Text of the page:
The AMX 13 Light Tank – Images of War – Review

The AMX-13 light tank is a French designed and built light tank with a production run from 1952 to 1987. In the French Army it was referred to as the Char 13t-75 Modèle 51. It was named after its initial weight of 13 tonnes and was a tough and reliable air-portable chassis. It was exported to more than 25 other nations. The AMX-13 was fitted with an oscillating turret built by GIAT Industries with revolver type magazines, which were also used on the Austrian SK-105 Kürassier. There are over a hundred variants including self-propelled guns, anti-aircraft systems, APCs, and ATGM versions.

The turret was to the back of the vehicle, with the engine the full length of the vehicle, driver on the other side. Total crew of three. The gun was aimed by rotating the elevating the turret to the target.

Guy Gibeau, Peter Lau, and M. P. Robinson have out together a complete pictorial history of the AMX-13 which is released as:

The AMX 13 Light Tank – A Complete History
Imprint: Pen & Sword Military
Series: Images of War
Pages: 237
ISBN: 9781526701671
Published: 12th December 2018

The book covers the origins of the AMX-13 and its design and funding then looks at the various builds and marks as well as the export and second hand sales versions of the vehicle (for example, Peter Lau covers the Singapore Army’s AMX-13 that were acquired from Switzerland (150); India (150); and Israel (40).

The AMX -13 is currently deployed by:

  • Argentina: 58 AMX-13/105,24 AMX-VCI, 24 AMX F3 155mm and 2 AMX-13 PDP armoured bridge-layers
  • Ecuador: 108 AMX-13/105s
  • Indonesia: From the total of 275 only 120+ AMX-13/105 are still in service as 2018. Scheduled for replacement by the PT Pindad Harimau jointly developed by Indonesia and Turkey.
  • Morocco: 120 AMX-13/75s and 4 AMX-13 CD armoured recovery vehicles;[2] 5 operational.
  • Peru: 108 tanks; 30 AMX-13/75s and 78 AMX-13/105s
  • Venezuela: 67 AMX-13s; 36 AMX-13/75s and 31 AMX-13/90s

AMX-13 former operators:

  • Algeria: 44 AMX-13/75s
  • Austria: 72 AMX-13/75s and 3 AMX-13 CD armoured recovery vehicles
  • Belgium: 555 AMX-13s
  • Cambodia: 20 AMX-13/75s
  • Côte d’Ivoire: 5 AMX-13/75s
  • Djibouti: 60 AMX-13/90s
  • Dominican Republic: 15 AMX-13/75s
  • Egypt: 20 AMX-13/75s
  • France: 4,300 (of all types)
  • Guatemala: 8 AMX-13/75s
  • India: 164 AMX-13/75s
  • Israel: 400 AMX-13/75s
  • Lebanon: 75 tanks; 42 AMX-13/75s, 13 AMX-13/90s and 22 AMX-13/105s
  • Nepal: 56 AMX-13/75s
  • Netherlands: 131 AMX-13/105s, as AMX-13 PRLTTK (Pantserrups Lichte Tank) and 34 AMX-13 PRB (Pantserrups Berging) armoured recovery vehicles
  • Singapore: 340 second-hand AMX-13/75s
  • South Vietnam: 4 AMX-13 CD armoured recovery vehicles
  • Switzerland: 200 AMX-13/75s
  • Tunisia: 30 AMX-13/75s

The versatility of the tank is apparent from its multiple combat roles, being used as light tank, reconnaissance vehicle, self-propelled artillery platform, ATGM platform among others.

The book contains the following chapters:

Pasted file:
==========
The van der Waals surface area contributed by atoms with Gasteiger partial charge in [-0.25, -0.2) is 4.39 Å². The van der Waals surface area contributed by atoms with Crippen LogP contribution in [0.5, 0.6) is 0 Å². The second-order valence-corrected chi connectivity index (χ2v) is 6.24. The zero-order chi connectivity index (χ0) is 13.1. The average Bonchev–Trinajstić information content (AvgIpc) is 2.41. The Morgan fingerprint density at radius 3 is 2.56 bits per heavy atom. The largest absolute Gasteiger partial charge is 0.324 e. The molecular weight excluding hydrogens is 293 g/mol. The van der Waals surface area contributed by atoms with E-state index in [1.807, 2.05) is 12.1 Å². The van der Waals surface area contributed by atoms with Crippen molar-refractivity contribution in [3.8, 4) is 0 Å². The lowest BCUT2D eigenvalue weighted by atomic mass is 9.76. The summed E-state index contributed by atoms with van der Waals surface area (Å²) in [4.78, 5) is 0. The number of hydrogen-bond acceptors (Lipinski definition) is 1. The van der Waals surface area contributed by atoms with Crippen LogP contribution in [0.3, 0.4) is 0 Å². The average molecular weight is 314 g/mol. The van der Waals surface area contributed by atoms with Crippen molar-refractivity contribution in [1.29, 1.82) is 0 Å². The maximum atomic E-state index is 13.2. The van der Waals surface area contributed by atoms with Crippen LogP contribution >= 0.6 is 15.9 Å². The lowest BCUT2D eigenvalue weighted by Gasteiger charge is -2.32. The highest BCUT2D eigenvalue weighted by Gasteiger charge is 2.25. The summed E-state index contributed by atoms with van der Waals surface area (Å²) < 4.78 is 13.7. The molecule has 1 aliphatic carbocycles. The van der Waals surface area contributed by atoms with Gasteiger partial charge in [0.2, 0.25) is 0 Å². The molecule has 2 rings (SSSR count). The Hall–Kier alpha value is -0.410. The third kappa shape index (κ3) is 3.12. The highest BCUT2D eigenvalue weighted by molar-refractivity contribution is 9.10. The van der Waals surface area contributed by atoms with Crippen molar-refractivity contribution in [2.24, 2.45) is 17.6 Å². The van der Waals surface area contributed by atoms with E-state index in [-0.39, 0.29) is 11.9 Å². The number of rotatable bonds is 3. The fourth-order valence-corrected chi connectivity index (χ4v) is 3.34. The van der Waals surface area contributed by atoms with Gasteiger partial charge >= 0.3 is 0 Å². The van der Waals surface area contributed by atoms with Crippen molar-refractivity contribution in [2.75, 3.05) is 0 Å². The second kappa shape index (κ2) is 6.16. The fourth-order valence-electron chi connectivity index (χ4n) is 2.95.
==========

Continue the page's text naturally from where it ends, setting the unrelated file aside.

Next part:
1. Origin
  2. Design, Funding and Production
  3. AMX13 Mle 51 Production Series
  4. Rebuilds and Upgrades
  5. The AMX13 Enters Service
  6. The AMX13 FL-11 and AMX-US
  7. The AMX13 Mle 58
  8. Division 1959
  9. The AMX13 SS-11
  10. The AMX13 C90
  11. The Division 1967
  12. Derivatives of the AMX 13
  13. The AMX13 as an Export Success
  14. Modernising the AMX13
  15. The AMX13 Mle 51 as a Combat Vehicle

The vehicle saw combat in the following wars:

  • Suez Crisis
  • Algerian War
  • Sand War
  • 1958 Lebanon crisis
  • Vietnam War
  • Cambodian Civil War
  • Dominican Civil War
  • Indo-Pakistani War of 1965
  • Six-Day War
  • Western Sahara War
  • Lebanese Civil War
  • Guatemalan Civil War

There were 7,700 vehicles built of which 3,400 were exported.

As we have come to expect with then Images at War series, there are a plethora of photographs of the vehicle at various times and in various roles.

I have always liked the lines of the modern French AFVs, the AMX30; the Leclerc; but the AMX13 is one of my all-time favourite vehicles. This is a recommended work for modern tank modellers and enthusiasts, military historians with an interest in modern AFVs and wargamers wanting background and weapon information on AFVs of the recent past – the last half of the 20th Century.

Available from Pen and Sword Books – the link is:

The Forgotten War Against Napoleon – Review

Gareth Glover’s The Forgotten War Against Napoleon – Conflict in the Mediterranean, published on 26 June 2017 by Pen & Sword Military, ISBN 9781473833951, 265 pages is a survey of the Napoleonic Wars in the Mediterranean over the period 1793 to 1815.

The Mediterranean theatre is one familiar to Napoleonic warfare buffs that but for a few engagements is generally is overlooked.

This book does not have a great deal of detail on any one engagement but rather provides a brief look at 55 or so engagements around the Mediterranean.

I’ll come out of the closet. I am a wargamer and the Napoleonic Wars are a period I keep looking at but never really get a head of steam up on a project – much as I have a deep interest in the uniforms, the ships, the battles, and the campaigns.

Glover has surveyed action around the Mediterranean and he provides between 2 and 7 pages per chapter discussing the various actions of the time. This includes both naval and land actions. Egypt is covered as is Corsica, Naples, Malta, Sicily and such. Each of the chapters provides a reasonable overview of the action and sufficient information to persuade the reader to look deeper.

For example, one action I had not heard about (or at least cannot remember reading about) is Algeciras in 1801. This was an action between the British, lead by Sir James Saumarez (the next book on my reading stack being his biography) and a Franco/Spanish fleet. The British 74s engaged a fleet consisting of 74s and Spanish 112s, capturing or sinking a couple. The following morning the French Formidable beat off the attacks of two British ships of the line and a frigate, so a mixed result for the British.

The book is full of short descriptions (the one above lasting just two pages) but will provide plenty of inspiration for either further reading or, in the case of wargamers, scenarios for future games.